Unless you're truly in the financial stratosphere, it’s difficult to justify the cost of a first-class seat if business class is available. The perks are similar, especially on domestic flights.
Cheap First Class Flight FAQs
Is it Worth Flying First Class?
It depends on the airline; a first-class ticket on a longer, international flight may feel worth it to enjoy a more comfortable experience.
How Do You Ask for an Upgrade to First Class?
You can upgrade to first class anytime before the plane takes off. To fly for cheap, or even for free, ask for an upgrade close to departure when you are checking in or at the gate.
How Much Does It Cost to Upgrade to First Class?
It depends on the airline. Some airlines charge a few hundred dollars to upgrade an economy ticket to first class.
How Much Does It Cost to Fly Business Class?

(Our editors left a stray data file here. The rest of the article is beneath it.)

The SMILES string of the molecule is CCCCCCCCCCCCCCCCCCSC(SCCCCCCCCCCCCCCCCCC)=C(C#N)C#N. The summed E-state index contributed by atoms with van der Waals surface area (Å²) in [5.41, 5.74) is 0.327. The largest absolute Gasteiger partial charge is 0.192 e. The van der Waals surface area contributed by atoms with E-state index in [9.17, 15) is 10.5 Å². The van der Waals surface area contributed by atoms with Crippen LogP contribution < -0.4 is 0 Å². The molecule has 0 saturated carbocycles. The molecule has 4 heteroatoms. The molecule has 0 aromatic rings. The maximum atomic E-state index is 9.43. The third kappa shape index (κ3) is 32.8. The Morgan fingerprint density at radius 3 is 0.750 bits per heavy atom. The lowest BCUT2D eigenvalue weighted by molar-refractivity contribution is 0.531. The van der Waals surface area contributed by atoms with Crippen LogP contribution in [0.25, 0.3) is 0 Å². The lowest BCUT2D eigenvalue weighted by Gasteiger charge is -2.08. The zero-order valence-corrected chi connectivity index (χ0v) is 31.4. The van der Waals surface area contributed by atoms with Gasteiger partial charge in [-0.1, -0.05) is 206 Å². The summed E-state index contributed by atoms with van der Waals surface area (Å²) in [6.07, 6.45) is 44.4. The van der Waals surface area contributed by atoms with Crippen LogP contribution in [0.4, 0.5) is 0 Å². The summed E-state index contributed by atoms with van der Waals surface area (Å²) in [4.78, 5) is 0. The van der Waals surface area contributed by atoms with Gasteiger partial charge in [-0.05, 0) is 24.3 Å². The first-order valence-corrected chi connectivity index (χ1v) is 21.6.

While an economy ticket from San Francisco to New York could cost approximately $250, a business-class ticket could cost more than double that amount—and go as high as $1,000. Prices will depend on each airline and route. It's easy to compare prices on sites like Google Flights, Expedia (EXPE), and Kayak by making sure to unselect "economy" and choose first or business class.
The Bottom Line
“In the old days status fliers would get upgraded at the gate," Andy Abramson says. "That's [still] possible on long hauls when there's plenty of first and business class inventory on the plane, but these days we have smaller planes and fewer seats to fill up.”
It’s not going to be easy to get the upgrade for cheap. In most cases, you will have to pay for something. But especially for longer flights, it might be well worth the extra cost.